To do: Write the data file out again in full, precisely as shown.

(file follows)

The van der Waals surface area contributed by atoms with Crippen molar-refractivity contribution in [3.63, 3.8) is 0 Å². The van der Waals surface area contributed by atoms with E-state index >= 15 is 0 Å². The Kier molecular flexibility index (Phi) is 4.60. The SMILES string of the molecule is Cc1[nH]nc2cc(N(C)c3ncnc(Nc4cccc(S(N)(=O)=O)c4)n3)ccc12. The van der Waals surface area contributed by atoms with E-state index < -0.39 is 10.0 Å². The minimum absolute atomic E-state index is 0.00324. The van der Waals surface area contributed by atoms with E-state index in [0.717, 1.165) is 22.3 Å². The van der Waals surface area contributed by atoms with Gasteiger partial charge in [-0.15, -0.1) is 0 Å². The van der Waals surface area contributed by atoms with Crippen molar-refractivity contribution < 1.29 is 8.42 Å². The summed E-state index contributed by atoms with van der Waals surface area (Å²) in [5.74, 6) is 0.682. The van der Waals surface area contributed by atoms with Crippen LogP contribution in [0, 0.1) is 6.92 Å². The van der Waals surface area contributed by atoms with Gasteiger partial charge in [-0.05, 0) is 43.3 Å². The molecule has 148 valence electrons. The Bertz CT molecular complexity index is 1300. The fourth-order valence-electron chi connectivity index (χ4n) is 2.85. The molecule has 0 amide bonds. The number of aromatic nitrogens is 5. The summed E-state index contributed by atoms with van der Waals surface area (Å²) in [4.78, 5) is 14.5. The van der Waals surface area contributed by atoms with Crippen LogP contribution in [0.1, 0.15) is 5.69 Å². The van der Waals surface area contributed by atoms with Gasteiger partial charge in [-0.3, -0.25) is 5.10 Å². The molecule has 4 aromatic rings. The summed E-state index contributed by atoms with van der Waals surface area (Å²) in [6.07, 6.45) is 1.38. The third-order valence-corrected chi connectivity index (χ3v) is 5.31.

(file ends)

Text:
The van der Waals surface area contributed by atoms with Crippen molar-refractivity contribution in [3.63, 3.8) is 0 Å². The van der Waals surface area contributed by atoms with E-state index >= 15 is 0 Å². The Kier molecular flexibility index (Phi) is 4.60. The SMILES string of the molecule is Cc1[nH]nc2cc(N(C)c3ncnc(Nc4cccc(S(N)(=O)=O)c4)n3)ccc12. The van der Waals surface area contributed by atoms with E-state index < -0.39 is 10.0 Å². The minimum absolute atomic E-state index is 0.00324. The van der Waals surface area contributed by atoms with E-state index in [0.717, 1.165) is 22.3 Å². The van der Waals surface area contributed by atoms with Gasteiger partial charge in [-0.15, -0.1) is 0 Å². The van der Waals surface area contributed by atoms with Crippen molar-refractivity contribution < 1.29 is 8.42 Å². The summed E-state index contributed by atoms with van der Waals surface area (Å²) in [5.74, 6) is 0.682. The van der Waals surface area contributed by atoms with Crippen LogP contribution in [0, 0.1) is 6.92 Å². The van der Waals surface area contributed by atoms with Gasteiger partial charge in [-0.05, 0) is 43.3 Å². The molecule has 148 valence electrons. The Bertz CT molecular complexity index is 1300. The fourth-order valence-electron chi connectivity index (χ4n) is 2.85. The molecule has 0 amide bonds. The number of aromatic nitrogens is 5. The summed E-state index contributed by atoms with van der Waals surface area (Å²) in [4.78, 5) is 14.5. The van der Waals surface area contributed by atoms with Crippen LogP contribution in [0.1, 0.15) is 5.69 Å². The van der Waals surface area contributed by atoms with Gasteiger partial charge in [-0.3, -0.25) is 5.10 Å². The molecule has 4 aromatic rings. The summed E-state index contributed by atoms with van der Waals surface area (Å²) in [6.07, 6.45) is 1.38. The third-order valence-corrected chi connectivity index (χ3v) is 5.31.